GOOD

A Hunk of Bookish Love: Oldest Presley Autograph Found in Library Shelves

This library card of Elvis Presley's shows the crooner in a more academic light



A little known fact about Elvis Presley is that the crooner had a penchant for U.S. history. That meant that when the teenaged Presley wasn't playing guitar for his classmates, he was in his high school library learning about his forefathers. Evidence of this was revealed when a librarian at Humes High School—where "The King" was enrolled in 1948—was throwing away old books and found one with Presley's signature.




The piece of memorabilia was sent to auction at this past August, fetching nearly $4,000. It may be the oldest “autograph” of Elvis on record. According to the Heritage Auctions, the card was created, "just months after his family had moved to Memphis from Tupelo, Miss., the 13 year-old Elvis checked out a copy of The Courageous Heart: A Life of Andrew Jackson For Young Readers." The library card was sold along with a copy of the book, so the owner can learn about America's seventh president, and own a little piece of history.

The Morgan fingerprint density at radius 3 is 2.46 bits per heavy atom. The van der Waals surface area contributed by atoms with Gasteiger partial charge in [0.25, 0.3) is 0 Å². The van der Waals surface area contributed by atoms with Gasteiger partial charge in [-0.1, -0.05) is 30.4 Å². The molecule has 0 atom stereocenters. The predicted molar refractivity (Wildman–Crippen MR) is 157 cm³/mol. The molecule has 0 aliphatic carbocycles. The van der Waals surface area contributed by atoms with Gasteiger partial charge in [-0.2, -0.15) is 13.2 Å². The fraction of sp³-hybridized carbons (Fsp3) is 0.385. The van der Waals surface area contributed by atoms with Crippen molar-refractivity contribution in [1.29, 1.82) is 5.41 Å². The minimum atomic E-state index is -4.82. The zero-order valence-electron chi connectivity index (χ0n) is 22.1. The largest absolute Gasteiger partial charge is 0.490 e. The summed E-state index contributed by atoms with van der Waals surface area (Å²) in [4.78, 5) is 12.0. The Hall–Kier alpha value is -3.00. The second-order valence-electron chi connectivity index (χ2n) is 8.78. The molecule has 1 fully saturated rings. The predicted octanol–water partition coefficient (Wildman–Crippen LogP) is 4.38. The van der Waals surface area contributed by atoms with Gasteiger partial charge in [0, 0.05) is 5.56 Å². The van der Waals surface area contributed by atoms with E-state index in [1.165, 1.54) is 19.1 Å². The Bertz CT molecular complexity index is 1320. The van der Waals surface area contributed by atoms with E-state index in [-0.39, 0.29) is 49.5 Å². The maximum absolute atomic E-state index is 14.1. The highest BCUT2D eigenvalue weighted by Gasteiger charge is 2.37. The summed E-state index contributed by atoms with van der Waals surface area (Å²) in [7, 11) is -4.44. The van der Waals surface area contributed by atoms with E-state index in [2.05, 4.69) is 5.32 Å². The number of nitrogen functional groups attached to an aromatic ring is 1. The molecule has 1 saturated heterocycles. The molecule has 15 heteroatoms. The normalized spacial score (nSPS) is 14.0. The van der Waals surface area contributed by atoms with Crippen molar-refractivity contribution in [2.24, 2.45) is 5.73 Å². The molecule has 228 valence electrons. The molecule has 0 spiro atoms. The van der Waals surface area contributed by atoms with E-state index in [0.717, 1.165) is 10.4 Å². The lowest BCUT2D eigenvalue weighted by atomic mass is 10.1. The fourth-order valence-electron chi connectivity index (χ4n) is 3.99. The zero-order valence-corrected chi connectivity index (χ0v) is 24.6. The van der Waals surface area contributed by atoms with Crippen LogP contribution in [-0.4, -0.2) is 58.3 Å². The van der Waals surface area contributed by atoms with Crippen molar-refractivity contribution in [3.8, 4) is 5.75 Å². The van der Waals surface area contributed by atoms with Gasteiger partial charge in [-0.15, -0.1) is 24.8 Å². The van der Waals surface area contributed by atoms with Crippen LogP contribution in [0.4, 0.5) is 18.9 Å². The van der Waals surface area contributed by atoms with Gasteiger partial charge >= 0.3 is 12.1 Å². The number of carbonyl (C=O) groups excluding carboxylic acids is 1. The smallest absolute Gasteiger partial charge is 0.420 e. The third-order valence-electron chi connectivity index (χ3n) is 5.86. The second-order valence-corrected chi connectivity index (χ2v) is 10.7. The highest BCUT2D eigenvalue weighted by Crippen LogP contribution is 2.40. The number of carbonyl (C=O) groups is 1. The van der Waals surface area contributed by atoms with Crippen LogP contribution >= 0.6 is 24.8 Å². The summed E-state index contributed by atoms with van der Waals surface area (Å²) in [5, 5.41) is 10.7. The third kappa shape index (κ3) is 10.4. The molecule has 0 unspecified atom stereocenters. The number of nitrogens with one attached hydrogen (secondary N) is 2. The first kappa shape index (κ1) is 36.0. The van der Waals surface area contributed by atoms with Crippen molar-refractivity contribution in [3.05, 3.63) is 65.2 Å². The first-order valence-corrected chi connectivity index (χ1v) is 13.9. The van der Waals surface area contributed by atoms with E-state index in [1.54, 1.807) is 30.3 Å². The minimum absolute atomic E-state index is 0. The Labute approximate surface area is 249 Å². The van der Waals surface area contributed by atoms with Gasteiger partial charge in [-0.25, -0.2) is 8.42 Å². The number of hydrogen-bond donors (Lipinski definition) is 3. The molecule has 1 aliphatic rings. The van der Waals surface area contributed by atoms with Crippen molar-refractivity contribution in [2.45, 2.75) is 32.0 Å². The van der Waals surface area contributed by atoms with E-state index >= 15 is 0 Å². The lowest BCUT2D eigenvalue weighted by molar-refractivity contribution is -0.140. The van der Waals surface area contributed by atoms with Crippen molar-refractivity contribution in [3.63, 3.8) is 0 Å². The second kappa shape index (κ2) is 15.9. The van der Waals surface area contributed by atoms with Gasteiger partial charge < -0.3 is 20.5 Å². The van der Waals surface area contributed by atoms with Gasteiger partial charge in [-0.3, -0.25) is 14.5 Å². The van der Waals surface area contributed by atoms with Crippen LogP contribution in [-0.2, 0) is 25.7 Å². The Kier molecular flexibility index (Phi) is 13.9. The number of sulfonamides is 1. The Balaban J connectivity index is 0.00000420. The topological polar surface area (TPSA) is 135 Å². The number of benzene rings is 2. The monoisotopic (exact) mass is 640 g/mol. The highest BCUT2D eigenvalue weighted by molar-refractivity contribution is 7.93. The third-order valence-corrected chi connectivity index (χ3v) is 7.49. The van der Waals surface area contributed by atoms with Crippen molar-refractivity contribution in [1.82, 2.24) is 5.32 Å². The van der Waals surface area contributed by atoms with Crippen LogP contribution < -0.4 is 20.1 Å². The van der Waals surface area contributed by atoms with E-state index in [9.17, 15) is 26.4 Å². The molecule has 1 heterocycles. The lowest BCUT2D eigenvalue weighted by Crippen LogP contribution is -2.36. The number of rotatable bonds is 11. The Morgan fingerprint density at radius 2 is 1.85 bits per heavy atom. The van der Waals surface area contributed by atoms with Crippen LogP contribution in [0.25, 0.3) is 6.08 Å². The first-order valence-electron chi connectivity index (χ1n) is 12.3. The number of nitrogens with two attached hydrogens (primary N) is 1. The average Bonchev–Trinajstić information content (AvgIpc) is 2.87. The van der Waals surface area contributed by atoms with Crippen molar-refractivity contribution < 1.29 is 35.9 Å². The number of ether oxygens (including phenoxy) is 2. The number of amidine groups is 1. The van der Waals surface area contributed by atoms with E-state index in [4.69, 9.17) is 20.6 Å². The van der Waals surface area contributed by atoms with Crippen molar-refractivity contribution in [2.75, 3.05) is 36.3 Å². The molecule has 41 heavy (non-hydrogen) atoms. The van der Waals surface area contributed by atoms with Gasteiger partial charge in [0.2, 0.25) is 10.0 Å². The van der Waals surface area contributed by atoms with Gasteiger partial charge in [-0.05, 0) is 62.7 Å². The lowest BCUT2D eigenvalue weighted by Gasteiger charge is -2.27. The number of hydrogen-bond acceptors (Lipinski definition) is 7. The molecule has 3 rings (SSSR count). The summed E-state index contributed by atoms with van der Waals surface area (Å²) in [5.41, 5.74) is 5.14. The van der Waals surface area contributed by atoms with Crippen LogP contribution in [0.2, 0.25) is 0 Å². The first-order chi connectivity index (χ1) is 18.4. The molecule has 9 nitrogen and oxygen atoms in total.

Images courtesy of Heritage Auctions

Articles
via The Hill / Twitter

President Trump's appearance at the World Economic Forum in Davos, Switzerland was a mixed bag.

The theme of the event was climate change, but Trump chose to use his 30 minutes of speaking time to brag about the "spectacular" U.S. economy and encouraged world leaders to invest in America.

He didn't mention climate change once.

Keep Reading
The Planet
via David Leavitt / Twitter and RealTargetTori / Twitter

Last Friday, GOOD reported on an infuriating incident that went down at a Massachusetts Target.

A Target manager who's come to be known as "Target Tori," was harassed by Twitter troll David Leavitt for not selling him an $89 Oral-B Pro 5000 toothbrush for a penny.

He describes himself as a "multimedia journalist who has worked for CBS, AXS, Yahoo, and others."

Keep Reading
Communities

The Australian bushfires have claimed 27 human lives, an estimated 1 billion animals are feared dead, and thousands of properties have been completely decimated.

The fires were caused by extreme heat and dryness, the result of 2019 being the country's hottest year on record, with average temperatures 1.52C above the 1961-1990 average.

The area hit hardest by the fires, New South Wales, also had its hottest year on record, with temperatures rising 1.95C above average.

Keep Reading
The Planet